1. by showing that there existed an explicit agreement among the defendants with regard to warnings and other safety features;
  2. by showing covert joint action through evidence of parallel behavior sufficient to support an inference of tacit agreement;
  3. and, by showing that the defendants adhered to an industry-wide safety standard.

The court labeled the first method classic concert of action. Noting that the theory was not limited to any particular mode of cooperation or negligence, the court found that the plaintiff’s allegations concerning the defendants’ knowledge of the blasting caps risk, the feasibility of safety measures, and the cooperation among the defendants, stated a valid cause of action under this theory. The critical factor would be proof that the knowledge of the risks and the safety measures used were shared by the members of the industry and used as a basis for joint decisions.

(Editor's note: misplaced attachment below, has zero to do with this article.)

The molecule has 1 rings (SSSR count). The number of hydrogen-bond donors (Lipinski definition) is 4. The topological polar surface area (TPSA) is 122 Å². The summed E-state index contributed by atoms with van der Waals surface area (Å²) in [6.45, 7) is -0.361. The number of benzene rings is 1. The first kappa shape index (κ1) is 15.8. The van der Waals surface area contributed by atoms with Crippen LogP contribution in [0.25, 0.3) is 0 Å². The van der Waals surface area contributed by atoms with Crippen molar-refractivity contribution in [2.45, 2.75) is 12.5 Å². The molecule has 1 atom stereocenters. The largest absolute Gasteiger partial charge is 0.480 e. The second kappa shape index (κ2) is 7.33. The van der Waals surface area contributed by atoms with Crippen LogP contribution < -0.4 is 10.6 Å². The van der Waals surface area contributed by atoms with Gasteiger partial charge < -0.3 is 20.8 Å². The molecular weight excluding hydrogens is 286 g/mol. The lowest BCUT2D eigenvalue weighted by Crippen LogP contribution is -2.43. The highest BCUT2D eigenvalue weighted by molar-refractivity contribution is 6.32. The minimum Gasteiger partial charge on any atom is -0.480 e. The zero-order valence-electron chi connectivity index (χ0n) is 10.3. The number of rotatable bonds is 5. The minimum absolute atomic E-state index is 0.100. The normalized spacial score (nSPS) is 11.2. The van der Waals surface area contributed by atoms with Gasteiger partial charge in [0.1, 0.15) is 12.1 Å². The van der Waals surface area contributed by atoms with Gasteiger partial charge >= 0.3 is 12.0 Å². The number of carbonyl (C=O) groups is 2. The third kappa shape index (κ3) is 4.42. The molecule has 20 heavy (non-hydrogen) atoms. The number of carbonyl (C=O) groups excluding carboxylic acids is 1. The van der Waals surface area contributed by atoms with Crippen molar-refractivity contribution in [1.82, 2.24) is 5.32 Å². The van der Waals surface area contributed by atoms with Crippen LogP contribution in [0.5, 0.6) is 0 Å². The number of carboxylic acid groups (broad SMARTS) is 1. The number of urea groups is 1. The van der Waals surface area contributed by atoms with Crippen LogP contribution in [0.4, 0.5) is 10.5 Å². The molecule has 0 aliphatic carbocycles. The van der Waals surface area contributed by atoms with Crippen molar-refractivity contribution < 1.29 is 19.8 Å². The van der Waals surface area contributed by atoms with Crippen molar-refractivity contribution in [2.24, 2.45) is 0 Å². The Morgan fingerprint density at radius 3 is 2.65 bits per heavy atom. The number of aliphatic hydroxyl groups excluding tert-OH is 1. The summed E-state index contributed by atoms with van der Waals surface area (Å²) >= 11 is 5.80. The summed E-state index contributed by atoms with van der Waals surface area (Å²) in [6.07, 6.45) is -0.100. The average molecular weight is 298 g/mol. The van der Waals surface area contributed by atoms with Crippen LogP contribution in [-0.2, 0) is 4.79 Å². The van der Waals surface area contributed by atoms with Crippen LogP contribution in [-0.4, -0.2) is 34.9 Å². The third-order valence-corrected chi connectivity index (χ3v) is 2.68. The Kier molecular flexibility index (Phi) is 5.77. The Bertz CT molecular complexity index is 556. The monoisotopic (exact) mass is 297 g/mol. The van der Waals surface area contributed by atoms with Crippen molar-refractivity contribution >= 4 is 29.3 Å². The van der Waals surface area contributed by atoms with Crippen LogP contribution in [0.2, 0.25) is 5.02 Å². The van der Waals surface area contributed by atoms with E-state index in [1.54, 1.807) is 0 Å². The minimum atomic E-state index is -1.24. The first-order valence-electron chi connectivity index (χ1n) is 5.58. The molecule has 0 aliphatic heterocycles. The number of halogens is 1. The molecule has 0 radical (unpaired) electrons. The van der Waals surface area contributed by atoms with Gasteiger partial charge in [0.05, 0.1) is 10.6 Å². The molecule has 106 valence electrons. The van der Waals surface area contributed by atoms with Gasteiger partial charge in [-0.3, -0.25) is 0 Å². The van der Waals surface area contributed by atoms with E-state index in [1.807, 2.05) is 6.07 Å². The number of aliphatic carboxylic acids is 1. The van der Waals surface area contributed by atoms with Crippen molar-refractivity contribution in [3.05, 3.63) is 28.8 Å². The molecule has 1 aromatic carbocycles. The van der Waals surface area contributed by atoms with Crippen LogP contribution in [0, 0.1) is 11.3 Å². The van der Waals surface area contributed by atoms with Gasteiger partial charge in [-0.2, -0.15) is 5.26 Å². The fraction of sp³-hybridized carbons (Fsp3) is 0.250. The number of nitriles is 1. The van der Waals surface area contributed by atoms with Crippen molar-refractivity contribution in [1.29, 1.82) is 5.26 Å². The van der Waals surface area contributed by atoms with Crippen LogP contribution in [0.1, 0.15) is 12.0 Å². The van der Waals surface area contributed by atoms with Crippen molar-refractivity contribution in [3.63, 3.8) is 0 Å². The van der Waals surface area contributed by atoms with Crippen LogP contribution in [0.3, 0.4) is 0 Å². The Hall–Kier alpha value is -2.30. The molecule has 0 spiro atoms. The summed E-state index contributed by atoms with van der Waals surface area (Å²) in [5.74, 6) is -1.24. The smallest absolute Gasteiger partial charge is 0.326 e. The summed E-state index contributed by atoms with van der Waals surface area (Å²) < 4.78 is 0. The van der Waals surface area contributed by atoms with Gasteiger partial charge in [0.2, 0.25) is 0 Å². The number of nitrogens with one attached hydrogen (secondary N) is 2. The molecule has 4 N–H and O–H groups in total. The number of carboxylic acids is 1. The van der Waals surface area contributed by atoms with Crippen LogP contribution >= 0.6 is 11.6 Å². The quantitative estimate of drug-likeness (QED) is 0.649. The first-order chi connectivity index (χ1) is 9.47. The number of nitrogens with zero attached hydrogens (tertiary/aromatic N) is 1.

Concert action was examined in relation to the DES situation in Abel v. Eli Lily and Co . The plaintiffs alleged that the defendants acted in concert to produce and market a defective product without adequate testing or warning. This case, unlike Hall, did not involve a trade association. Nevertheless, the court found that these allegations stated a valid cause of action. Even if it was shown that one defendant did not act wrongfully toward the plaintiff, the rest may be held jointly and severally liable. Proof that one of the defendants was the manufacturer of the defective product would not absolve the others because the basis of the theory is that all defendants, by their cooperative acts, contributed to the harm suffered by the plaintiff.